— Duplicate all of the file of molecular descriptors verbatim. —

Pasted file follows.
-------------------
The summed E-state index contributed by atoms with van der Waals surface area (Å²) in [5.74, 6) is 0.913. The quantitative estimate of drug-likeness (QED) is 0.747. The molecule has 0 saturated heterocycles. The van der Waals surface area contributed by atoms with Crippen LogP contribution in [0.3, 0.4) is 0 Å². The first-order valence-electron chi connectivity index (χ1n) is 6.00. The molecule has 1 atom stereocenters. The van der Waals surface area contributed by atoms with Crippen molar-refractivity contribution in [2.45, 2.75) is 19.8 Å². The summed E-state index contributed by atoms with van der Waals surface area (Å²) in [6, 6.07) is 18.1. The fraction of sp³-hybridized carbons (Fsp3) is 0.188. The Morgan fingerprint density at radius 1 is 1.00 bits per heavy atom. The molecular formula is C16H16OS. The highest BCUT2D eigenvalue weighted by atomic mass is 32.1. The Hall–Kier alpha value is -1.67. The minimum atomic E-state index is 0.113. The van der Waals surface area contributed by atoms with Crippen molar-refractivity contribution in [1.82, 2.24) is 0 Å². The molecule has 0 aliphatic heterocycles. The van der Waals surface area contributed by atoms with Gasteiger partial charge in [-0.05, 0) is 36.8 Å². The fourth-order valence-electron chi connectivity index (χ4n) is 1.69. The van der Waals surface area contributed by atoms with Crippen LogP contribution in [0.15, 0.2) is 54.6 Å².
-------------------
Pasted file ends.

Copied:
The summed E-state index contributed by atoms with van der Waals surface area (Å²) in [5.74, 6) is 0.913. The quantitative estimate of drug-likeness (QED) is 0.747. The molecule has 0 saturated heterocycles. The van der Waals surface area contributed by atoms with Crippen LogP contribution in [0.3, 0.4) is 0 Å². The first-order valence-electron chi connectivity index (χ1n) is 6.00. The molecule has 1 atom stereocenters. The van der Waals surface area contributed by atoms with Crippen molar-refractivity contribution in [2.45, 2.75) is 19.8 Å². The summed E-state index contributed by atoms with van der Waals surface area (Å²) in [6, 6.07) is 18.1. The fraction of sp³-hybridized carbons (Fsp3) is 0.188. The Morgan fingerprint density at radius 1 is 1.00 bits per heavy atom. The molecular formula is C16H16OS. The highest BCUT2D eigenvalue weighted by atomic mass is 32.1. The Hall–Kier alpha value is -1.67. The minimum atomic E-state index is 0.113. The van der Waals surface area contributed by atoms with Crippen molar-refractivity contribution in [1.82, 2.24) is 0 Å². The molecule has 0 aliphatic heterocycles. The van der Waals surface area contributed by atoms with Gasteiger partial charge in [-0.05, 0) is 36.8 Å². The fourth-order valence-electron chi connectivity index (χ4n) is 1.69. The van der Waals surface area contributed by atoms with Crippen LogP contribution in [0.15, 0.2) is 54.6 Å².